A sleek, contemporary design with a richly textured exterior was created for this combination police academy training center and magnet high school for students interested in legal studies and forensic science in Miami, FL. Architectural precast concrete panels were used to tie together a mix of materials.
The City of Miami College of Policing and Miami-Dade School of Law Studies, Homeland Security and Forensic Sciences facility was designed specifically to reinforce the goals of the new Miami 21 zoning and planning guidelines. The building creates a rich pedestrian environment with lush landscaping, multicolored patterned sidewalks, multiple street-level entrances, textured exterior materials and built-in benches. The design helps define the urban street edge and creates a formal plaza suitable for public gatherings between the facility and the adjacent police headquarters.
The main police entrance is defined by a four-story-tall wall of light, buff-colored architectural panels with a light sandblast finish. The panels include incised building signage, a detailed recess, and a large cast-metal police badge set into the precast concrete. The southeast corner contains a similar four-story-high precast concrete element with the high school name and logo.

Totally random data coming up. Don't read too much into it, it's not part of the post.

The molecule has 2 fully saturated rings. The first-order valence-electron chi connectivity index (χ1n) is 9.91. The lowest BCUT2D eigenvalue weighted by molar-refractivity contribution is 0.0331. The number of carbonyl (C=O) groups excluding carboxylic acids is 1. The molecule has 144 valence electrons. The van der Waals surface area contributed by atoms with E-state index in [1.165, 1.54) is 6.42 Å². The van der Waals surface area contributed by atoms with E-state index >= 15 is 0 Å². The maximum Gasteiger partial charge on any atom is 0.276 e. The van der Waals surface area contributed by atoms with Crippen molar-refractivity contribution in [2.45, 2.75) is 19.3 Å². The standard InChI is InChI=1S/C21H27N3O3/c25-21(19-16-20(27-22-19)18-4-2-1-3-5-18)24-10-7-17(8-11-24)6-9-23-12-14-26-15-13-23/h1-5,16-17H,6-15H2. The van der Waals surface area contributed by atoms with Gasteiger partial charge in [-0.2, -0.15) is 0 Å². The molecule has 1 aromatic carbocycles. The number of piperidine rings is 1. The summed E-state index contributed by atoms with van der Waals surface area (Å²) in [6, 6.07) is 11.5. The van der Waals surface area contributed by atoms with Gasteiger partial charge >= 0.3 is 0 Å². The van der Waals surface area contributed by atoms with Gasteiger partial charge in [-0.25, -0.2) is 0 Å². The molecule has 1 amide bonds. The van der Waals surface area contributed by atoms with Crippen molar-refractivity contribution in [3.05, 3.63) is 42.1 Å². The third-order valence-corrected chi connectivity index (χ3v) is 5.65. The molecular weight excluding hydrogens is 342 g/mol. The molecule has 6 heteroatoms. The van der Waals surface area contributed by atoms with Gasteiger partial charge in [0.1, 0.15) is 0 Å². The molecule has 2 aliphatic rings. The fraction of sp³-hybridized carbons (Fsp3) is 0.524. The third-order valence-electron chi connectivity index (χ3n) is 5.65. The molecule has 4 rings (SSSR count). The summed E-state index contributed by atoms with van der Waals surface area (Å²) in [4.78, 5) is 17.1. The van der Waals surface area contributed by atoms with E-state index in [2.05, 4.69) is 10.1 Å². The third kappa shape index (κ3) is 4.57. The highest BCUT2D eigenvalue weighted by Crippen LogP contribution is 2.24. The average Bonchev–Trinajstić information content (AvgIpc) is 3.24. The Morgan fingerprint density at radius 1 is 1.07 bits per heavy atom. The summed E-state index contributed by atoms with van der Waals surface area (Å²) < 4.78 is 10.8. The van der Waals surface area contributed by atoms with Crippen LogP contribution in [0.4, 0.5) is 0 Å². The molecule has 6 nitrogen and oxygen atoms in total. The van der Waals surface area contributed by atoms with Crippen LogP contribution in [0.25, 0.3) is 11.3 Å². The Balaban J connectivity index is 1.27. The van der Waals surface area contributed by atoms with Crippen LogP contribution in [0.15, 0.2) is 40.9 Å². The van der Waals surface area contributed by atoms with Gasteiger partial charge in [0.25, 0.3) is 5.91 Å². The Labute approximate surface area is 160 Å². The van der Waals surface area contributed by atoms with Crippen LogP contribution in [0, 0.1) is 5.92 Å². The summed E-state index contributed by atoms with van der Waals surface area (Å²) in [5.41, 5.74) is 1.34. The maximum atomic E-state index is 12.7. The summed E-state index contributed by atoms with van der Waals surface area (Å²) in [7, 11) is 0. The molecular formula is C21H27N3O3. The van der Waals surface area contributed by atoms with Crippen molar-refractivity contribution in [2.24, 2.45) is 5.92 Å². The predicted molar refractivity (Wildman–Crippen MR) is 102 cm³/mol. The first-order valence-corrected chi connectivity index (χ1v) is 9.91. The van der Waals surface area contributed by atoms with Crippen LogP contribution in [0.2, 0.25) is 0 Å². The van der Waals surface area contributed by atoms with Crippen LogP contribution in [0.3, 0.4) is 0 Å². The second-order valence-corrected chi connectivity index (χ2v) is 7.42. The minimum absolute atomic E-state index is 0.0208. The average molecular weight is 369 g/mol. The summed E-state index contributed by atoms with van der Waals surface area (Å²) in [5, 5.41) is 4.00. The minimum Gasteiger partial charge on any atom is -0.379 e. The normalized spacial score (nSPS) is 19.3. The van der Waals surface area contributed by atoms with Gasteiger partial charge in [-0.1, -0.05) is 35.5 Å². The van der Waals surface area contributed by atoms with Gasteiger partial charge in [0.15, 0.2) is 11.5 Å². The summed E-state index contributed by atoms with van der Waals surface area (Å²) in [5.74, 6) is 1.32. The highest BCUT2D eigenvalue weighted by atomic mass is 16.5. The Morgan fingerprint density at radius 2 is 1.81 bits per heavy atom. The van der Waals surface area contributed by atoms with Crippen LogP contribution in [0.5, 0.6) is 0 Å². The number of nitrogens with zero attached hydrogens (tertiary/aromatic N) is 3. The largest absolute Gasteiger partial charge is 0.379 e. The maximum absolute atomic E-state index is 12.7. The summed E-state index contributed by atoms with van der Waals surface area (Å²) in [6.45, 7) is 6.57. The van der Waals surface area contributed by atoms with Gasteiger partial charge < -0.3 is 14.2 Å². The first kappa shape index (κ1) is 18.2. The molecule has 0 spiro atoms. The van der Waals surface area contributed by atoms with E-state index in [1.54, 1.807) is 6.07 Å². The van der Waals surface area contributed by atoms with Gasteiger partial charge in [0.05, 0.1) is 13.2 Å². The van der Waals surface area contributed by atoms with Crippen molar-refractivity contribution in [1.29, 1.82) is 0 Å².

On other façades, four-story elements continue as thinner precast concrete strips, which mark the edge of a stucco infill wall. The wall’s lower portion is defined by black-colored precast concrete panels. Black precast concrete panels with a richly textured light-sandblast finish also clad a shared auditorium. Formliners were used to create enhanced shadow and texture on the auditorium façade, providing a visual focal point.
The design incorporates numerous sustainable-design features, including the high-efficiency precast concrete exterior skin with excellent thermal properties. A large east-facing great window opening mitigates heat loads through the use of low-emittance, fritted glazing with extensive sun shades to maximize daylight.
The HVAC and electrical systems also use high-efficiency components, including the light fixtures and air-handling equipment.